Effective Strategies For Stopping Outside Pests from Breaking In

July 9, 2021
We talked with Industrial Fumigant Company’s Jerry Heath and Sharon Dobesh about what food and beverage processors can do to help stop birds, rodents, and other pests from getting inside your facility.

No one likes a pest invasion, especially when you’re running a multimillion-dollar food and beverage operation. Not only can birds, rodents, and insects be a nuisance, they’re also a food safety issue and a liability. How can you prevent pests from getting in to your facility?

With us on the Food For Thought podcast today are Jerry Heath and Sharon Dobesh of Industrial Fumigant Company (IFC). In this episode, we’re talking all about the strategies to keep outside pests from getting in your facility as well as what you can do if they do get in.


Erin: It’s the time of year that I’ve noticed even around my own home is the uptick of the number of flies or bugs I see flying around. I would imagine food processors have a very similar issue. What type of pests would processors typically expect to see in the spring?

Sharon: We're going to see all kinds of pests. It's going to include birds, rodents, and insects. Rodents are typically going to be mice and rats. There could be some other wildlife as well. Several different species of birds. And when it comes to insects, you're going to, especially early in the year, see a lot of flies. Things like ground beetles are going to start getting active, roly-polies, other insects, such as the nighttime flying moths. as the spring progresses into early summer, then eventually just start seeing a little of everything.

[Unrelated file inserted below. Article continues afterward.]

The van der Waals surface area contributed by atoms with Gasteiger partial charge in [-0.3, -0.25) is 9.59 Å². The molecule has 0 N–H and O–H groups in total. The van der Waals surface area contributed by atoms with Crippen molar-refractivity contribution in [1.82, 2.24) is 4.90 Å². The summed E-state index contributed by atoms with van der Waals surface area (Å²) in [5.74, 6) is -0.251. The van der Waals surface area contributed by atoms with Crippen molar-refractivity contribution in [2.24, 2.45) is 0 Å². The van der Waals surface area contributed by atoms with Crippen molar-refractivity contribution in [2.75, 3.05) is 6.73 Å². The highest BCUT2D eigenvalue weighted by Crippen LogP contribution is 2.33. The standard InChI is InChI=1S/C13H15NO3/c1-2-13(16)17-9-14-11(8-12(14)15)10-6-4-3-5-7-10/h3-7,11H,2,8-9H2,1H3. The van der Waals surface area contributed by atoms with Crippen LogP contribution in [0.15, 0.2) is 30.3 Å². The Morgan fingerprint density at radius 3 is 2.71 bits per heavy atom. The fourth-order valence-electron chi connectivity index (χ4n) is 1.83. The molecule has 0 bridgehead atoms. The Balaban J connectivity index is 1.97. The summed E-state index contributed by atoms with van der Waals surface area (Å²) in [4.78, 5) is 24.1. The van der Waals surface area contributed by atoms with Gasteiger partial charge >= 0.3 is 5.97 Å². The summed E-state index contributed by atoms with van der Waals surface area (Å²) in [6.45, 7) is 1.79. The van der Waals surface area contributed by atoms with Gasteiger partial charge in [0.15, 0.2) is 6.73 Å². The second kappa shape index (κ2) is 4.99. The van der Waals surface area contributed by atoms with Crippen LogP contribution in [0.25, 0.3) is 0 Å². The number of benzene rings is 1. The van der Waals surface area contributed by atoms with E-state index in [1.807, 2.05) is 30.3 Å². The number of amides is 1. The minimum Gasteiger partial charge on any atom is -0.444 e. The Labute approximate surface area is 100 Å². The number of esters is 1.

Jerry: Some of those invaders that we typically see in the spring are truly seasonal spring invaders and others are really year-round pests that just become active again or more active in the spring, such as the rodents that they're truly year-round.

Erin: What would you say are the most common outside areas that facilities see pest activity?

About IFC

The Industrial Fumigant Company (IFC) is a national provider of pest management and sanitation solutions exclusively to the food industry. The company has worked directly with the food and commodity industries since 1937. Learn more about them on their website

Jerry: One in particular that comes to mind would be somewhere around the front entrance to a facility where there's frequently some shrubbery or a little bit of landscaping, and oftentimes bark mulch. And that bark mulch is just tremendous pest habitat for some of those things that Sharon just mentioned. The millipedes and ground beetles, and so forth just love that ground bark mulch material. And for that matter, rodents as well. They always seem to come around and spread fresh mulch in this part of the country and central United States a lot about February. And that is just the one most wonderful bedding for rodents. There are remedies for that. We always like to recommend that bark mulch be replaced with gravel mulch systems that won't be such a good habitat for many, many different kinds of pests.

Another hotspot for activity of invaders is going to be around any waste collection area, dumpsters, compactors, things of that nature. Again, that's a year-round attraction. And then there are other areas, like dock doors, where there might be outdoor lights and trucks coming and going and doors open and allowing for entry along dock doors and so forth.

Sharon: Keep in mind also that things like boneyards and construction areas are another really heavy area. As spring comes in, a lot of facilities start looking at upgrades and other work that they need to do. That can be another area that there can be harborages and insects that either come in with materials that come on to site or that they've taken up residency in.